The association of MCL and FcεRI-γ is surprising given that MCL l

The association of MCL and FcεRI-γ is surprising given that MCL lacks the canonical motif — a positively charged amino acid in the transmembrane

domain — for binding activating adaptors, and others have tried and failed to demonstrate this association [4]. The Thr38 residue of MCL that they postulate mediates the association with FcεRI-γ is conserved in the rat, but we have been unable to demonstrate any direct association of rat MCL to FcεRI-γ. The direct recognition of TDM that Miyake et al. [13] describe suggests that MCL can play a role in TDM recognition independently of its association with Mincle. In our hands, rat MCL reporters are not stimulated by mycobacteria, while Mincle reporters are stimulated by mycobacteria (Supporting find more Information Fig. 1). Although it is unknown SB203580 cell line exactly how TDM is recognized by Mincle, both TDM and the Malassezia ligand for Mincle [21] are glycolipids. Although the presence of both the saccharide and lipid portions of TDM is important for recognition by Mincle [10], it is likely that the sugar moiety is the major antigen determinant. Sugar recognition is mediated by the lectin domain, and within this domain,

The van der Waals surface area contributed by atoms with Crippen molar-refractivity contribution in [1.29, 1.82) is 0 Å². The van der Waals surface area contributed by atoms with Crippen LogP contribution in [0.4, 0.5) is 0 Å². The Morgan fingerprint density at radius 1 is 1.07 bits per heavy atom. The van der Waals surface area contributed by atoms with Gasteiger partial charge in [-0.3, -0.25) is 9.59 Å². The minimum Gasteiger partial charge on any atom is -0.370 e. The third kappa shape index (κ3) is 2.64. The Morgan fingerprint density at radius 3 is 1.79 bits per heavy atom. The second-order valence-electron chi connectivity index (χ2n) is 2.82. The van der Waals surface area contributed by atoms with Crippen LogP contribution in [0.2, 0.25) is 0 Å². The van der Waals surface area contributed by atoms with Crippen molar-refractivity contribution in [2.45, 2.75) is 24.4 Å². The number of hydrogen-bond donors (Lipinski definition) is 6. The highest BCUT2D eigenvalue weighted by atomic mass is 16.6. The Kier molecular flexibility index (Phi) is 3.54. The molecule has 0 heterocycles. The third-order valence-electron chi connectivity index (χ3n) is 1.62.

a tripeptide motif is thought to heavily influence the type of sugar moieties that can be recognized. An EPX motif (where X is usually asparagine) mediates binding to glucose moieties such as found in TDM [22]. The EPN tripeptide motif is conserved in Mincle from rat, mouse, and human, and Mincle from all three species is able to mediate recognition of Malassezia and mycobacterial cord factor ([8, 10, 11] and our unpublished data). For MCL, the EPX motif is conserved in rat and human (although X is D in human and K in rat), but in mouse only the E is conserved. This suggests that there is little selection pressure on this motif in MCL or that different ligands are recognized by the different species. In addition, MCL has previously been shown to have very weak sugar binding [23]. One possible explanation for the differences we

see is that MCL binds rather to the lipid Morin Hydrate portion. Although lipid binding by C-type lectins is unusual, it is not unheard of — surfactant proteins A and D are both able to bind to a range of lipids via their carbohydrate recognition domains [24]. In their experimental system with purified TDM, the lipid portion is presumably exposed and available for binding to MCL reporter lines; in our system with intact mycobacteria, the lipid portion may be buried in the membrane and thus unable to stimulate our MCL reporters. If this hypothesis is correct, the Mincle/MCL heterodimer described here could allow co-ordinate binding to the TDM molecule, with Mincle binding to the sugar moiety and MCL to the lipid. The congenic rat strains DA.APLEC (APLEC gene complex from PVG) [25] and DA.NKCB (NK complex from PVG) [26] were maintained under conventional conditions.

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